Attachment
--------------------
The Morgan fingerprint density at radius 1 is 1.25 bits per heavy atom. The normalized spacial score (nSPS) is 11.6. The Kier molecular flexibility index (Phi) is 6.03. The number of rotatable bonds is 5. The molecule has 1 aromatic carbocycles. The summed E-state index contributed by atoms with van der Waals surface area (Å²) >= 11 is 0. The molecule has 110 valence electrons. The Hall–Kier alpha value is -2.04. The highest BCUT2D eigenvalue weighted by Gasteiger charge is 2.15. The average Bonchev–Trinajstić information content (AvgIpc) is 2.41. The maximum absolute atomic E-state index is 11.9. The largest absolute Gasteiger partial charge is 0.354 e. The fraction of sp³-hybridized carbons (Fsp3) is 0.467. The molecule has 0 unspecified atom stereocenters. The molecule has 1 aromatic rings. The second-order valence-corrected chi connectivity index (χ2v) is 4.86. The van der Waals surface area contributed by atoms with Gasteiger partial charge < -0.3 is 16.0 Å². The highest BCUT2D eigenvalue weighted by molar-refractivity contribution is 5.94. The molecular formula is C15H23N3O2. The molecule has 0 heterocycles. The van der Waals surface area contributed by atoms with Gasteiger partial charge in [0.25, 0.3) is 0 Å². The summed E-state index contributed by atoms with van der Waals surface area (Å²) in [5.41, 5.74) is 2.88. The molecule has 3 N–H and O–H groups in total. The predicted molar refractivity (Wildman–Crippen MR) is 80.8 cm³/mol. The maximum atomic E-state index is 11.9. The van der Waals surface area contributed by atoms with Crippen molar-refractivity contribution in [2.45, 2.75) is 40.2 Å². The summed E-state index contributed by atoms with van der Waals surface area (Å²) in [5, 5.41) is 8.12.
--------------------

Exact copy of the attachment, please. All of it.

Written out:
The Morgan fingerprint density at radius 1 is 1.25 bits per heavy atom. The normalized spacial score (nSPS) is 11.6. The Kier molecular flexibility index (Phi) is 6.03. The number of rotatable bonds is 5. The molecule has 1 aromatic carbocycles. The summed E-state index contributed by atoms with van der Waals surface area (Å²) >= 11 is 0. The molecule has 110 valence electrons. The Hall–Kier alpha value is -2.04. The highest BCUT2D eigenvalue weighted by Gasteiger charge is 2.15. The average Bonchev–Trinajstić information content (AvgIpc) is 2.41. The maximum absolute atomic E-state index is 11.9. The largest absolute Gasteiger partial charge is 0.354 e. The fraction of sp³-hybridized carbons (Fsp3) is 0.467. The molecule has 0 unspecified atom stereocenters. The molecule has 1 aromatic rings. The second-order valence-corrected chi connectivity index (χ2v) is 4.86. The van der Waals surface area contributed by atoms with Gasteiger partial charge < -0.3 is 16.0 Å². The highest BCUT2D eigenvalue weighted by molar-refractivity contribution is 5.94. The molecular formula is C15H23N3O2. The molecule has 0 heterocycles. The van der Waals surface area contributed by atoms with Gasteiger partial charge in [0.25, 0.3) is 0 Å². The summed E-state index contributed by atoms with van der Waals surface area (Å²) in [5.41, 5.74) is 2.88. The molecule has 3 N–H and O–H groups in total. The predicted molar refractivity (Wildman–Crippen MR) is 80.8 cm³/mol. The maximum atomic E-state index is 11.9. The van der Waals surface area contributed by atoms with Crippen molar-refractivity contribution in [2.45, 2.75) is 40.2 Å². The summed E-state index contributed by atoms with van der Waals surface area (Å²) in [5, 5.41) is 8.12.